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I am url encoding a string of text to pass along to a function. However, it encodes the second space in a double-space as "%A0". This means that when I decode the string, the "%A0" is displayed as a question mark in a black box.

I really just need to be able to remove the extra space, but I'd like to understand what is causing this and how to handle it correctly.

For example:

Something  Something else

Encodes to:

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possible duplicate of URL encoding the space character: + or %20? – AJ. May 31 '11 at 19:58
@AJ: This is not the same. Please read the question. The OP wants to know why %A0 is appearing in the encoded values, not whether to use + or %20 to escape spaces. – Richard Marskell - Drackir May 31 '11 at 20:01
up vote 12 down vote accepted

%A0 indicates a NBSP (U+00A0). + indicates a normal space (U+0020). The NBSP displays as a replacement character (U+FFFD) because the encoding of the character does not match the encoding of the page, so its byte sequence is not valid for the page.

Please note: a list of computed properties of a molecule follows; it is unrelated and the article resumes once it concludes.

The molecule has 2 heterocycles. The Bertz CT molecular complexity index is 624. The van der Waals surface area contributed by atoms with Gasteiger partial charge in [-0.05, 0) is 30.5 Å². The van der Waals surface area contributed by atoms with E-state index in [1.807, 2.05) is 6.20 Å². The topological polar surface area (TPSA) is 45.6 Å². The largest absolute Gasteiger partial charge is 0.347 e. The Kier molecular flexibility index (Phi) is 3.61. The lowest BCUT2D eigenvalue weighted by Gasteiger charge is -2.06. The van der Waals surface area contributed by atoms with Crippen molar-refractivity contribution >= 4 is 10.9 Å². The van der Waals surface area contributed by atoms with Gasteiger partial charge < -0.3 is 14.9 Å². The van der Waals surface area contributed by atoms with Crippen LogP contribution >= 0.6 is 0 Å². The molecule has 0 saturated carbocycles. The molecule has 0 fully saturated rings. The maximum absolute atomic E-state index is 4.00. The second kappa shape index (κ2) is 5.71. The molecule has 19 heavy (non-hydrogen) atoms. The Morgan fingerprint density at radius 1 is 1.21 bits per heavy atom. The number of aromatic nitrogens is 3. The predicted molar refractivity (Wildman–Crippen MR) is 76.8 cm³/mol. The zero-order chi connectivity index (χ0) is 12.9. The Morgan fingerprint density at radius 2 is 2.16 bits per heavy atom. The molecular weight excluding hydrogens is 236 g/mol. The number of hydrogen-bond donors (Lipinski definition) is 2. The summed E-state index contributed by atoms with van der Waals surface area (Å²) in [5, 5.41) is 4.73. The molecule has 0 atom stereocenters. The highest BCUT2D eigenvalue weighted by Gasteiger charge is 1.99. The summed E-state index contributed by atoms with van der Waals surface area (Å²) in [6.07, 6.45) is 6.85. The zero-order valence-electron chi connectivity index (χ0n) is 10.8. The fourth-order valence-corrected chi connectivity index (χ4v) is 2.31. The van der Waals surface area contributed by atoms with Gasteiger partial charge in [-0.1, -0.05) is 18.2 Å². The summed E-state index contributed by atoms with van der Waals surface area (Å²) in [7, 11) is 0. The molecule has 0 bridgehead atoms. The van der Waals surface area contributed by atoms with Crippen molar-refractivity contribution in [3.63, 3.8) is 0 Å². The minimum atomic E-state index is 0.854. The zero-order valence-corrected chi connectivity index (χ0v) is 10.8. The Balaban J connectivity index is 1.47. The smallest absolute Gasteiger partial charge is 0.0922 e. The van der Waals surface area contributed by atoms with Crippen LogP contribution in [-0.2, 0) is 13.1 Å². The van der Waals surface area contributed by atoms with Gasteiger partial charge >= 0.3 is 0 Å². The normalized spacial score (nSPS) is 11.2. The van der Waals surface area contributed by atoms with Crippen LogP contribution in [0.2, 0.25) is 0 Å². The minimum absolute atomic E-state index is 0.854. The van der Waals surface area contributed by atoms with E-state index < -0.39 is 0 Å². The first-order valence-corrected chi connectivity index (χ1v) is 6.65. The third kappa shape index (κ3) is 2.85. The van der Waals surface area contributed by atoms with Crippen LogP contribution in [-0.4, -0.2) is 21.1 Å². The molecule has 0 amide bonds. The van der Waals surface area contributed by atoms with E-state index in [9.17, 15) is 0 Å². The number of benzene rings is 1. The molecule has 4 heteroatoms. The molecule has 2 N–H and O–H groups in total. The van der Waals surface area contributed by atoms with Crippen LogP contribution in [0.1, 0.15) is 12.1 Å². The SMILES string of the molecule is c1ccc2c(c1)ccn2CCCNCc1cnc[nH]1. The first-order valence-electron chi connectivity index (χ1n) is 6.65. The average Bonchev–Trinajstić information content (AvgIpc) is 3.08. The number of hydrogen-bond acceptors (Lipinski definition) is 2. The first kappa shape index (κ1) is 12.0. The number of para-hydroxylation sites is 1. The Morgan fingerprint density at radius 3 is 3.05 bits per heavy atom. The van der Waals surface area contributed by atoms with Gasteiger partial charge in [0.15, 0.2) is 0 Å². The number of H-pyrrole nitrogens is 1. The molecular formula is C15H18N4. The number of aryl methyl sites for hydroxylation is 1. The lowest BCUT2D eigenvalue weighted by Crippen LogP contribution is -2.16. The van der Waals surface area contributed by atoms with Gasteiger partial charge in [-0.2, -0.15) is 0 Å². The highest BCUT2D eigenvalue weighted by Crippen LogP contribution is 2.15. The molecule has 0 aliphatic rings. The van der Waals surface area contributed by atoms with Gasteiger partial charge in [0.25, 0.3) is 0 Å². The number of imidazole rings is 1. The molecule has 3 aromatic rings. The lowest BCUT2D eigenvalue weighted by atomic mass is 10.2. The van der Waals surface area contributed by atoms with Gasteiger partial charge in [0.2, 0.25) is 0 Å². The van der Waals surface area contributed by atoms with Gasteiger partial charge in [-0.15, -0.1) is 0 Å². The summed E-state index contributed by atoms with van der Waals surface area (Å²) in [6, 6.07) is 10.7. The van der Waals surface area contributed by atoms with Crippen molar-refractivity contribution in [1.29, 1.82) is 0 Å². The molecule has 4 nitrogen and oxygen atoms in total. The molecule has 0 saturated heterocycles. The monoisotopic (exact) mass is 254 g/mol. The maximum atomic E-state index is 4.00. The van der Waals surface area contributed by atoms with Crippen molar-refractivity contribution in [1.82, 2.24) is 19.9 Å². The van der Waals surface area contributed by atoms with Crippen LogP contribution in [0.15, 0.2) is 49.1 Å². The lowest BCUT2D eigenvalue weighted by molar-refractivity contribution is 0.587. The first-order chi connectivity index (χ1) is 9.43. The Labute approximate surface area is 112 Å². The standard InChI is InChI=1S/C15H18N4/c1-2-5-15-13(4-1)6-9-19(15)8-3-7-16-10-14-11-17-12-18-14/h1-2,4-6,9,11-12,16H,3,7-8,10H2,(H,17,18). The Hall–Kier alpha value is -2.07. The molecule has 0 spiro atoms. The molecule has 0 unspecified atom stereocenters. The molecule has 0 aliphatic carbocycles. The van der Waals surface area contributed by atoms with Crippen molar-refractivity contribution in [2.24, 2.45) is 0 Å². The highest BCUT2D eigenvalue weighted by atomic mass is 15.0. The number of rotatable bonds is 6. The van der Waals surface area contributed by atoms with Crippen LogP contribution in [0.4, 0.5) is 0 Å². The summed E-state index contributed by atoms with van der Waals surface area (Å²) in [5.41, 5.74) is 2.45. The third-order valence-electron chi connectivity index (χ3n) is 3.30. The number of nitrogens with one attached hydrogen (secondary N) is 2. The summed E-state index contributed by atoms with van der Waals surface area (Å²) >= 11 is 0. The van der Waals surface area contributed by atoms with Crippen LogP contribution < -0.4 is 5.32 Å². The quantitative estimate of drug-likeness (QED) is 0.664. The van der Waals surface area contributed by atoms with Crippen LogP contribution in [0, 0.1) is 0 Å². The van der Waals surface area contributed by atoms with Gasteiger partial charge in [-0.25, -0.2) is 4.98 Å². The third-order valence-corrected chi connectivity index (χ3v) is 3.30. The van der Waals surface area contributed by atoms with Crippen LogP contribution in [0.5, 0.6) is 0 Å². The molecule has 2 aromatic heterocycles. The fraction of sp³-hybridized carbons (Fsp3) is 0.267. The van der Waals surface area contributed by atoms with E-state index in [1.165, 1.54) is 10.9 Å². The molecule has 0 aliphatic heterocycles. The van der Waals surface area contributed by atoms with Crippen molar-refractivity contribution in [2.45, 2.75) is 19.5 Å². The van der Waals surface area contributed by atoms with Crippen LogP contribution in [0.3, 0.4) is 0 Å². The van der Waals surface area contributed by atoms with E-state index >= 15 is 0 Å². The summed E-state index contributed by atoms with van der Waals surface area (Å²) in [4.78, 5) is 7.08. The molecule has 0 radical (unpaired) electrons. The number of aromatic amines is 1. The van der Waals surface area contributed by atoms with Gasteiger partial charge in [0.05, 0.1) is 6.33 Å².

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A quick Googling shows that %A0 is the non-breaking space character or   in html. A + is the form-encoding for a standard space character.


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The problem you're having is that the second "space" is not really a space, it's a character that that font doesn't have a glyph (I think that's the term) to represent (hence the black box with the question mark). %A0 is the escape code for that character. Your code is technically handling it correctly, I think the problem is with whatever is generating the string in the first place.

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If I refer to the chart on this page, %A0 is not a space. %20 is the space caracter's encoded value.

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